No Cluster Bomb Ban for Turkey, US (Turkey/US)
The United States and Turkey both have both said they are boycotting a treaty to ban cluster munitions. European nations have taken the initiative to rid the world of these bombs, they have now designed a draft for such a treaty, but Turkey and the US refuse to play ball.
All in all, 111 countries are supporting the European initiative. Once the treaty is written, all these countries are likely to sign it. Obviously, these countries include both rich and poor countries.
But the most important countries refuse to ban the cluster bomb; Russia, the US, China, Brazil, Pakistan, Turkey, Israel and India have said "thanks, but no thanks."
TDN explains that "[c]luster munitions are canisters packed with many bomblets that spread over a large area when dropped from a plane or fired from the ground. The problem is that while the weapons are meant to explode on impact, they often do not. Civilians, particularly children, are often maimed or killed when they pick up unexploded bombs, sometimes years later."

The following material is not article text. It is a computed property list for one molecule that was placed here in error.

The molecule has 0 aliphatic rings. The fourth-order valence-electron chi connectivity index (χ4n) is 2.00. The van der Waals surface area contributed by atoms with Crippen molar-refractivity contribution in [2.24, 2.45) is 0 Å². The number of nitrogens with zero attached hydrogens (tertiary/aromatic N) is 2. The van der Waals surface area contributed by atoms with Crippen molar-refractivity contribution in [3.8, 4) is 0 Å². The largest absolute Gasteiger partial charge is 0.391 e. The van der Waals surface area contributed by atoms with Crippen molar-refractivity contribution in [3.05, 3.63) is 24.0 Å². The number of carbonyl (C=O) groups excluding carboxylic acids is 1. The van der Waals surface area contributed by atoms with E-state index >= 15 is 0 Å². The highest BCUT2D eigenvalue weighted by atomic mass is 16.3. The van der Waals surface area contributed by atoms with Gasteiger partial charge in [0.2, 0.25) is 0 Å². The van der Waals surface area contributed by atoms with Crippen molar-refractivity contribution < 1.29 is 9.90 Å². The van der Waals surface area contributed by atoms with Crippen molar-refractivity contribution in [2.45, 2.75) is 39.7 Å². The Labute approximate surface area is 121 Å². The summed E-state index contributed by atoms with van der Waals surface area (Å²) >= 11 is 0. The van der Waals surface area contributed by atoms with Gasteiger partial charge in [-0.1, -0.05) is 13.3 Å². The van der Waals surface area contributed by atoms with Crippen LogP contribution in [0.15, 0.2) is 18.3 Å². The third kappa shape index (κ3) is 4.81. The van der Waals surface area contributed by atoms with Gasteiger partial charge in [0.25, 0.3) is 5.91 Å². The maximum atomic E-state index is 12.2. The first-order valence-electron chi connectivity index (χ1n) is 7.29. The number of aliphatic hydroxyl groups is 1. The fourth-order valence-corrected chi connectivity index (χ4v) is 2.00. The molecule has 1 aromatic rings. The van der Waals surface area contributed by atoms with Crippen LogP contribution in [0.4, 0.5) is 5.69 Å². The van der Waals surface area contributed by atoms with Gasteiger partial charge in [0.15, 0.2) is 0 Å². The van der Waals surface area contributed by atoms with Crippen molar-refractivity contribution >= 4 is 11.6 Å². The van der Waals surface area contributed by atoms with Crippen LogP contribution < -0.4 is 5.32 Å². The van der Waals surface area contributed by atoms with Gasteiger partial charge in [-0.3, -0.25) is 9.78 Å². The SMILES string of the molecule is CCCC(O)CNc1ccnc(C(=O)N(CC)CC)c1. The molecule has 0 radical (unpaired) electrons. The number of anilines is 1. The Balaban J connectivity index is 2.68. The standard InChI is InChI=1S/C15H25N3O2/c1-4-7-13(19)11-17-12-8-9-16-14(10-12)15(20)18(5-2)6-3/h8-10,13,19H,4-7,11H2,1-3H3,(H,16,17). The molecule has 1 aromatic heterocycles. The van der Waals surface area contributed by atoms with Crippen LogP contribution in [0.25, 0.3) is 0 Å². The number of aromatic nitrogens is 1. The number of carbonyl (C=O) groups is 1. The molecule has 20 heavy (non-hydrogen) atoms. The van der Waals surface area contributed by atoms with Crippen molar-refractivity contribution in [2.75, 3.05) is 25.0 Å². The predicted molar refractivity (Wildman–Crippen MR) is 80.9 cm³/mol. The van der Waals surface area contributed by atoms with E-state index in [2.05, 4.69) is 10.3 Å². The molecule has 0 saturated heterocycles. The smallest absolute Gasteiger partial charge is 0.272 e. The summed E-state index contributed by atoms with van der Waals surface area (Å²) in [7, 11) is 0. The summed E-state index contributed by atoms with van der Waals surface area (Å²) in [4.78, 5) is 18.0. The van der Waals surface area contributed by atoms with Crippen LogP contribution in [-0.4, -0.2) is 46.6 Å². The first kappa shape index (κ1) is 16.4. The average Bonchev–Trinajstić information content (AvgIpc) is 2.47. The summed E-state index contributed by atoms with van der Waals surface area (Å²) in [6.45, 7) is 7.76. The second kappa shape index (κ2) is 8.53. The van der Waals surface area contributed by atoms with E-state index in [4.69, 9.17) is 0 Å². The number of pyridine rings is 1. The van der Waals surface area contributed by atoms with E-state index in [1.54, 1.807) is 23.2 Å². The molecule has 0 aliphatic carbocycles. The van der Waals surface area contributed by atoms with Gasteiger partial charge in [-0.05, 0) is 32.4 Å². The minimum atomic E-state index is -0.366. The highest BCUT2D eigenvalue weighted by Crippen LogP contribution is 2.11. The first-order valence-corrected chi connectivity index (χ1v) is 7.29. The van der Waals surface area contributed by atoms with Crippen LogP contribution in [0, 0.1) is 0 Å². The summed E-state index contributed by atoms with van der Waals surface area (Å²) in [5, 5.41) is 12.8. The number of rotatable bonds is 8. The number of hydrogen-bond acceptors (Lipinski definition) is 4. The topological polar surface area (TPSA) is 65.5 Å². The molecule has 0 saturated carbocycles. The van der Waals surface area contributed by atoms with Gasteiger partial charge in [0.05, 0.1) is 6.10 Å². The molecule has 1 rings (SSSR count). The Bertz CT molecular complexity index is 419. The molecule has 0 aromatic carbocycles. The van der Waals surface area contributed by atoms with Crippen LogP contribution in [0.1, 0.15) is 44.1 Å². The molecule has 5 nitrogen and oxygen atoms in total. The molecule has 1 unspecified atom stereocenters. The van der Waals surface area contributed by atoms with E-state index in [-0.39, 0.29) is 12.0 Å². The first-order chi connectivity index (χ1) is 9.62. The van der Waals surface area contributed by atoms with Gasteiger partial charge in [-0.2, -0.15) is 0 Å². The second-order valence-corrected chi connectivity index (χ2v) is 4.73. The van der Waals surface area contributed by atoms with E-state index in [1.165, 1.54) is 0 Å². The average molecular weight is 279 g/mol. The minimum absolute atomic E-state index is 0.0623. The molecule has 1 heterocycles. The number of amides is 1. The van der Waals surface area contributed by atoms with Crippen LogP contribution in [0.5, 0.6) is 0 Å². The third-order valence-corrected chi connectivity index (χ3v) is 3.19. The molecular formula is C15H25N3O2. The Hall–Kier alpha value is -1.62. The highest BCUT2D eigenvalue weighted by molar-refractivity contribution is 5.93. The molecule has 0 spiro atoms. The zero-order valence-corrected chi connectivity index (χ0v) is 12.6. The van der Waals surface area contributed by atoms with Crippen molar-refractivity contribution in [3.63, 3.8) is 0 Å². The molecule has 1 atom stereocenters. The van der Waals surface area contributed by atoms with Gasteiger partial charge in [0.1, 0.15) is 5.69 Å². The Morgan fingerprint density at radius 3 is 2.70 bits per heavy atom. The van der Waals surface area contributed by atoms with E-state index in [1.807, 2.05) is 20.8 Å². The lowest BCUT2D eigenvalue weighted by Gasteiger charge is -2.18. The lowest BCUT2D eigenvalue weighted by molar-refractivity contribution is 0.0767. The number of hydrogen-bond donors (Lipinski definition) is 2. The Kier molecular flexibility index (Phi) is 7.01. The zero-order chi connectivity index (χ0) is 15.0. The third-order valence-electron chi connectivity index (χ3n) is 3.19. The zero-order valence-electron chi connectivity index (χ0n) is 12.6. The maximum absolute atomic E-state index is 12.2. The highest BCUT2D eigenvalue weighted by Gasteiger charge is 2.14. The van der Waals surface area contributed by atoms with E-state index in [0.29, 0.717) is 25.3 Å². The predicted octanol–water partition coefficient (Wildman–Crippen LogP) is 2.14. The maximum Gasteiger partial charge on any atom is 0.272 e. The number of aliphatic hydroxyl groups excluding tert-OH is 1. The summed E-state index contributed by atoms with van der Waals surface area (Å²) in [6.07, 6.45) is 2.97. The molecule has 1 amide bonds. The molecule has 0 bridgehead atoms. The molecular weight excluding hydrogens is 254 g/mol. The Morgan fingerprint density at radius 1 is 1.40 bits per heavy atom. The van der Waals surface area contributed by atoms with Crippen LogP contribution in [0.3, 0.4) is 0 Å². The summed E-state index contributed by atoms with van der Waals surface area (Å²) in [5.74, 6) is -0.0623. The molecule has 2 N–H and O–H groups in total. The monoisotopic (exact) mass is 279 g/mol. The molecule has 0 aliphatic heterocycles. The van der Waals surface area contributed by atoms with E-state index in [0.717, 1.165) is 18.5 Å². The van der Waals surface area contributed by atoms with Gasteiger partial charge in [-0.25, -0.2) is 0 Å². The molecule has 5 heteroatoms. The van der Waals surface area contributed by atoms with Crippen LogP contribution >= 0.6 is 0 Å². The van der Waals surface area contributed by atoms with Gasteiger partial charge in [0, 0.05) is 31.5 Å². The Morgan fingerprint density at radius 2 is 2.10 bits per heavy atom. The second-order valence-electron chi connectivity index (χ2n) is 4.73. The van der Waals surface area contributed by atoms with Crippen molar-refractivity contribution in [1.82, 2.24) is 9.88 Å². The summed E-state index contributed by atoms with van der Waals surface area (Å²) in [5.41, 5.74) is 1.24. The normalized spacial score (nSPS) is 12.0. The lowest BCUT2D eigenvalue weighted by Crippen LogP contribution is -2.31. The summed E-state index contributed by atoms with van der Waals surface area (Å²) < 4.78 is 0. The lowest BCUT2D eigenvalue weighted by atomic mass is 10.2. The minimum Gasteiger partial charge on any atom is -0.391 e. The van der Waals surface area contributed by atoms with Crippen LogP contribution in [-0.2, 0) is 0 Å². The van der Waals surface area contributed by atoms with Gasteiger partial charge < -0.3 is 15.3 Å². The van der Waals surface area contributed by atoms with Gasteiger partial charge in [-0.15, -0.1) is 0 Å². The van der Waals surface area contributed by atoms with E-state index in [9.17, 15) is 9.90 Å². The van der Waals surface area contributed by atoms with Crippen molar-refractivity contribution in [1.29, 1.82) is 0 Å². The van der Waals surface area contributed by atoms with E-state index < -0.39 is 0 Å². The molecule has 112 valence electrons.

So, why don't the US and Turkey (and the others) agree to get rid of the cluster bombs then? A Turkish official explained why: "In a war against a legitimate enemy, cluster munitions remain to be the most effective weapons against area targets, and we've got a lot of these munitions in our stocks. Unless you find a viable option to cluster munitions, you can't simply rule out their use."
"If you're Luxembourg and have no enemies, fine, such a ban is ideal for humanitarian purposes, but we're not living in an ideal world," said one Turkish defense analyst.
And the same undoubtedly goes for the US - which is taking on terrorists in the Middle East; Israel - which is taking on terrorists in Israel, Palestine and Lebanon; Russia - which is fighting against terrorists within its own borders as well; China - which has some trouble with separatists now, and fears more is yet to come; Pakistan - which is fighting against Al Qaeda and the Taliban; and so on.
The fact of the matter is that weapons are designed to kill, and that they are seldom nice. It's also a fact that modern governments usually do everything in their power to prevent civilian losses but you can't rule them out completely if you want to actually win wars.
Making cluster bombs saver is probably the best option; not using them isn't an option.
Well, not for countries that actually have to fight wars and defend themselves against mortal enemies, that is.
Von: 30.5.2008, poligazette.com, Michael van der Galien